In New York in 1951 -- when all her friends were poor and her sort of art was new -- she spent her evenings drinking with Franz Kline and Jackson Pollock and other tough-guy painters. Most of them dismissed avant-garde women painters; those few who were accepted were protected by their men. Elaine de Kooning was married to Willem de Kooning; Lee Krasner was married to Pollock; lovely Helen Frankenthaler married Robert Motherwell. Mitchell earned her place through the power of her painting. In those days in Manhattan, she fed the coal stove in her studio in order to stay warm.

The house she lives in now, at Ve'theuil, west of Paris, is wrapped round with tended gardens. It has a billiard room, broad patios, an ancient, august linden tree and a fine view of the Seine. The guys she used to drink with at the Cedar Bar, like the poets of her childhood, are are now ensconced in history. But Mitchell is still at it, painting at full stretch.

The oldest work on view, "Cross Section of a Bridge" (1951), is a knockout. The newest works are comparably strong. I first saw her paintings when I was still in high school, and looking at her pictures from 1987, it is something of a surprise now to get that jolt again.

Mitchell's pictures call to mind both restlessness and rest -- a sort of jitter brought to order. From almost all her pictures you get a sense of open air, and growing things, and place. Mitchell paints the landscape -- or rather memories of landscapes, distantly revived by wholly abstract marks.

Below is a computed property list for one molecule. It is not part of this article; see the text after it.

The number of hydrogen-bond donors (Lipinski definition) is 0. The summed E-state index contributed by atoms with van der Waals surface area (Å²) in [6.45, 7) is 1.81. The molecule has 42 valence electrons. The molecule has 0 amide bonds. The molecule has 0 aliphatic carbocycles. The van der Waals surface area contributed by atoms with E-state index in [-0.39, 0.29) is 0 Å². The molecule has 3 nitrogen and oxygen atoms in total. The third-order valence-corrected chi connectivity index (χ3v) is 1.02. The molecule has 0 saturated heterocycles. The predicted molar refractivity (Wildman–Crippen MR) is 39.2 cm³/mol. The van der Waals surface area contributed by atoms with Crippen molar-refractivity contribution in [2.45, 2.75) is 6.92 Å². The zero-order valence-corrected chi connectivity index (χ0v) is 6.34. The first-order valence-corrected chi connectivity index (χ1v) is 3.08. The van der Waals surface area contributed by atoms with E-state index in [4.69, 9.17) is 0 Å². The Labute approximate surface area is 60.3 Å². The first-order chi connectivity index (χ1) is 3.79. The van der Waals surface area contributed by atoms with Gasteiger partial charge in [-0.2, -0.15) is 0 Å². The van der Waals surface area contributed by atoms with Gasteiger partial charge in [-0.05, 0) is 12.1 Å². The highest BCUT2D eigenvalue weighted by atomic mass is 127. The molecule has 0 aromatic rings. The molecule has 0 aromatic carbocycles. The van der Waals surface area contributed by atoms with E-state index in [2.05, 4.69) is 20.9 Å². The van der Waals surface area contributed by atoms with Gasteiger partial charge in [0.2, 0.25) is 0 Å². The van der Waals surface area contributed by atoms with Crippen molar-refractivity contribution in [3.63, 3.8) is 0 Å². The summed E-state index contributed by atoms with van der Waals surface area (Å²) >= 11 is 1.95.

You feel that she has tugged at weeds, and cut fresh bright blue flowers, and stared at skies through leaves. But though these things give many pleasure, hers is not happy art.

There is a bleakness to her pictures. That bleakness sometimes comes through trees and sometimes passes blossoms, but even when her greens are those of high summer, and even when her yellows are sunny as van Gogh's, some sense of loss and gnawing doubt is almost always there.

The fine picture she calls "Faded Air I" (1985), with its greenish blacks and its rivulets, like dripping tears, suggests a sort of withering. Her blues are sometimes blinding, but when Mitchell speaks of "Cobalt," she says the word suggests not just that hue of blue, but "active death and passive death" and the radioactive element used in treating cancer.

She has said, "I am afraid of death. Abandonment is death ... I never say goodbye to people ... leaving is the worst part." You cannot escape the feeling that she uses recollections as weapons against grief.